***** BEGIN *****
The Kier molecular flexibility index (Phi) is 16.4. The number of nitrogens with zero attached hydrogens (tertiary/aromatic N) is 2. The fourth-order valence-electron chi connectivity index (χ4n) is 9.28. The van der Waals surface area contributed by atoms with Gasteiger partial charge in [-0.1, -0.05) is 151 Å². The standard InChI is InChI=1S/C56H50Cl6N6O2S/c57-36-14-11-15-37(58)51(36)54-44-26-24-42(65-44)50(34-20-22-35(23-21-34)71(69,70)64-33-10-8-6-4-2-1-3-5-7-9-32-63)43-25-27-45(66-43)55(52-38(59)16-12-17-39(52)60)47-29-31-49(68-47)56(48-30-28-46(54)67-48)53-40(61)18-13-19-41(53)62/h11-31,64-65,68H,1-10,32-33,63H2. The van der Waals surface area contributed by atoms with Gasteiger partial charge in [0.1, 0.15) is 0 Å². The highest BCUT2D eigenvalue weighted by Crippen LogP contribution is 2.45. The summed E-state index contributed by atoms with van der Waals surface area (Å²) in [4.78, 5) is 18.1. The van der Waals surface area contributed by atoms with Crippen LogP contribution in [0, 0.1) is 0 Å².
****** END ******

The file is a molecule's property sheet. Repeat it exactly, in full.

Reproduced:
The Kier molecular flexibility index (Phi) is 16.4. The number of nitrogens with zero attached hydrogens (tertiary/aromatic N) is 2. The fourth-order valence-electron chi connectivity index (χ4n) is 9.28. The van der Waals surface area contributed by atoms with Gasteiger partial charge in [-0.1, -0.05) is 151 Å². The standard InChI is InChI=1S/C56H50Cl6N6O2S/c57-36-14-11-15-37(58)51(36)54-44-26-24-42(65-44)50(34-20-22-35(23-21-34)71(69,70)64-33-10-8-6-4-2-1-3-5-7-9-32-63)43-25-27-45(66-43)55(52-38(59)16-12-17-39(52)60)47-29-31-49(68-47)56(48-30-28-46(54)67-48)53-40(61)18-13-19-41(53)62/h11-31,64-65,68H,1-10,32-33,63H2. The van der Waals surface area contributed by atoms with Gasteiger partial charge in [0.1, 0.15) is 0 Å². The highest BCUT2D eigenvalue weighted by Crippen LogP contribution is 2.45. The summed E-state index contributed by atoms with van der Waals surface area (Å²) in [4.78, 5) is 18.1. The van der Waals surface area contributed by atoms with Crippen LogP contribution in [0, 0.1) is 0 Å².